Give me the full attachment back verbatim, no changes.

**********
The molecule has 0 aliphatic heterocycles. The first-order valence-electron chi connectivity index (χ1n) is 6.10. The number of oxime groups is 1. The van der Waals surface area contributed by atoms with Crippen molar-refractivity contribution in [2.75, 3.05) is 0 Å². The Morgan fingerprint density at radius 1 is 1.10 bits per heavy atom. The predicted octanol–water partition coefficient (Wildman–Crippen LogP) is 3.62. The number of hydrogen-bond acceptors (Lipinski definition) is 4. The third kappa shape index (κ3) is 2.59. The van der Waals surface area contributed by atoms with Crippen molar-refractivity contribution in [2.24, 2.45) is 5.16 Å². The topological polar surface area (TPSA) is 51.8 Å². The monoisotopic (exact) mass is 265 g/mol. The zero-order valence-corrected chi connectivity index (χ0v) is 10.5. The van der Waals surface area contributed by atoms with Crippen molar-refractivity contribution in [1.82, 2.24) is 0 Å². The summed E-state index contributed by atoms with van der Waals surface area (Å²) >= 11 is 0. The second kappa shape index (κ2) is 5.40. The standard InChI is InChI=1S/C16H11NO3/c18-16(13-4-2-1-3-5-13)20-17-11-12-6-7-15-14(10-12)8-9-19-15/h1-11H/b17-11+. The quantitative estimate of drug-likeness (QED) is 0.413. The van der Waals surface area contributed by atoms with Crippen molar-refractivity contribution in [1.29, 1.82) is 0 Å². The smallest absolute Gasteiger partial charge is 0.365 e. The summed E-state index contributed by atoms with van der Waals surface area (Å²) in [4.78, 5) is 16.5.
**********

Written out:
The molecule has 0 aliphatic heterocycles. The first-order valence-electron chi connectivity index (χ1n) is 6.10. The number of oxime groups is 1. The van der Waals surface area contributed by atoms with Crippen molar-refractivity contribution in [2.75, 3.05) is 0 Å². The Morgan fingerprint density at radius 1 is 1.10 bits per heavy atom. The predicted octanol–water partition coefficient (Wildman–Crippen LogP) is 3.62. The number of hydrogen-bond acceptors (Lipinski definition) is 4. The third kappa shape index (κ3) is 2.59. The van der Waals surface area contributed by atoms with Crippen molar-refractivity contribution in [2.24, 2.45) is 5.16 Å². The topological polar surface area (TPSA) is 51.8 Å². The monoisotopic (exact) mass is 265 g/mol. The zero-order valence-corrected chi connectivity index (χ0v) is 10.5. The van der Waals surface area contributed by atoms with Crippen molar-refractivity contribution in [1.82, 2.24) is 0 Å². The summed E-state index contributed by atoms with van der Waals surface area (Å²) >= 11 is 0. The second kappa shape index (κ2) is 5.40. The standard InChI is InChI=1S/C16H11NO3/c18-16(13-4-2-1-3-5-13)20-17-11-12-6-7-15-14(10-12)8-9-19-15/h1-11H/b17-11+. The quantitative estimate of drug-likeness (QED) is 0.413. The van der Waals surface area contributed by atoms with Crippen molar-refractivity contribution in [1.29, 1.82) is 0 Å². The smallest absolute Gasteiger partial charge is 0.365 e. The summed E-state index contributed by atoms with van der Waals surface area (Å²) in [4.78, 5) is 16.5.